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I want to define a Nibble type.

I want that if the user sets the value higher than 0xf, it should generate a compiler error.

Is this possible?

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It would be really helpful if you could specify the compiler in question. –  Brian Rasmussen Jul 22 '10 at 11:41
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I generate compiler errors all the time! :( –  user414076 Jul 22 '10 at 14:42
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4 Answers

up vote 0 down vote accepted

No, this is not possible with the C# compiler.

It has no preprocessor to test for constant values like the C/C++ preprocessor can.

Best you can do, is to throw an exception at runtime.

Edit: You could always try running the C# code (with some minor alterations) through the C/C++ preprocessor and emit an #error directive.

Edit:

Seeing this is language-agnostic, yes, you can easily do it in any langauge that supports some kind of macro expansion or compile time evaluation. Eg: Scheme, LISP, C/C++, etc.

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If in your point USER is a DEVELOPER you can do this with macro like this:

#if YOUT_VALUE == 0xf
    #error YOUR_ERROR_MESSAGE
#endif

But in some development enviroment you may have problem with comparsion in #if statement, because her functionality was cuted into defied/undefined only.

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C# buddy, not C/C++. –  leppie Jul 22 '10 at 11:31
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@leppie: from what you know this? –  Svisstack Jul 22 '10 at 11:32
    
the tags of the post ;P oops, I saw it says .NET, assumed it was C#. Removed my down vote. –  leppie Jul 22 '10 at 11:34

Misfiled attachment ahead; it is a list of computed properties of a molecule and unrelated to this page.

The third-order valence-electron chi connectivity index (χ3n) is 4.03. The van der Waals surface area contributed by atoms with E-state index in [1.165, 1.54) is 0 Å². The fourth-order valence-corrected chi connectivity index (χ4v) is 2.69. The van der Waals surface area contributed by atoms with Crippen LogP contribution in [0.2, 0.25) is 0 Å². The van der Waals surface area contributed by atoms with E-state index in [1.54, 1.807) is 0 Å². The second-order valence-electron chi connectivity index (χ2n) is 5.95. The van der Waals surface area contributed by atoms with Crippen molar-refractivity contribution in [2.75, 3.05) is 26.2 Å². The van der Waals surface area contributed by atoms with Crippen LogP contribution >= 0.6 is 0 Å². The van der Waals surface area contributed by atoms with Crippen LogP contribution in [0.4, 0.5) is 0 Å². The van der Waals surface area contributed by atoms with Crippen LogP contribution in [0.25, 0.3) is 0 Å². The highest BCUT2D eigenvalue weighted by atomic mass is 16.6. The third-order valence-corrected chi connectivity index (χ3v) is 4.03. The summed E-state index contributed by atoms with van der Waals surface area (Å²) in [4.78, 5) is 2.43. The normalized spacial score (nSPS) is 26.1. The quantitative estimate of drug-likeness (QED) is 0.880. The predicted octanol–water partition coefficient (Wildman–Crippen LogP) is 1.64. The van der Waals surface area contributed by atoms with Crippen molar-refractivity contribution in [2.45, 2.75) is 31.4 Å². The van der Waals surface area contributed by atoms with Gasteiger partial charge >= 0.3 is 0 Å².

@leppie: ;-) i forgive you ;-D –  Svisstack Jul 22 '10 at 11:42
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You could use an Enum with the [Flags] attribute. This way you are allowed to use bitwise operations on its members:

[Flags]
enum Nibble
{
_0,
_1,
// ...
_A,
_F,
};

byte b = Nibble._1|Nibble._A;

You could also create a struct nibble with an implicit conversion operator from int to nibble. But this would create a runtime error, not a compile time error.

If you want to do static checking have a look at c#4.0 Contracts API.

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Oops: Nibble oops = (Nibble) 255; KABOOM! –  leppie Jul 22 '10 at 11:37
    
Nothing is impossible :) –  codymanix Jul 22 '10 at 11:42
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The flags attribute doesn't allow bitwise operations, the underlying type does. The attribute is used for formatting bit flags appropriately when printed. –  Brian Rasmussen Jul 22 '10 at 11:43
1  
@Brian Rasmussen: 95% of C#/.NET devs does not know that ;P Good interview question, even if they get it wrong. –  leppie Jul 22 '10 at 11:44
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It looks like the easiest way to achieve what you want is a subrange type. Languages which support subrange types are pretty much all languages in the Algol68 line of succession (Algol68, Pascal, Modula-2, Oberon, Component Pascal) and their cousings and derivatives (Turbo Pascal, Borland Pascal, FreePascal, Delphi, Kylix, Object Pascal) as well as Ada. I believe that you can implement subrange types in C++ using some heavy template-fu. You can probably implement them in languages with more expressive type systems, such as Scala, Haskell, ML, Agda, Epigram, Guru.

I have no idea why not more languages support subrange types. They are obviously useful, easy to use, easy to understand, easy to implement.

Another possibility might be Fortress. In Fortress, the various fixed-width integer types are not actually built into the language, they are user-defined. So, there is no reason why you should not be able to build your own user-defined fixed-width integer type.

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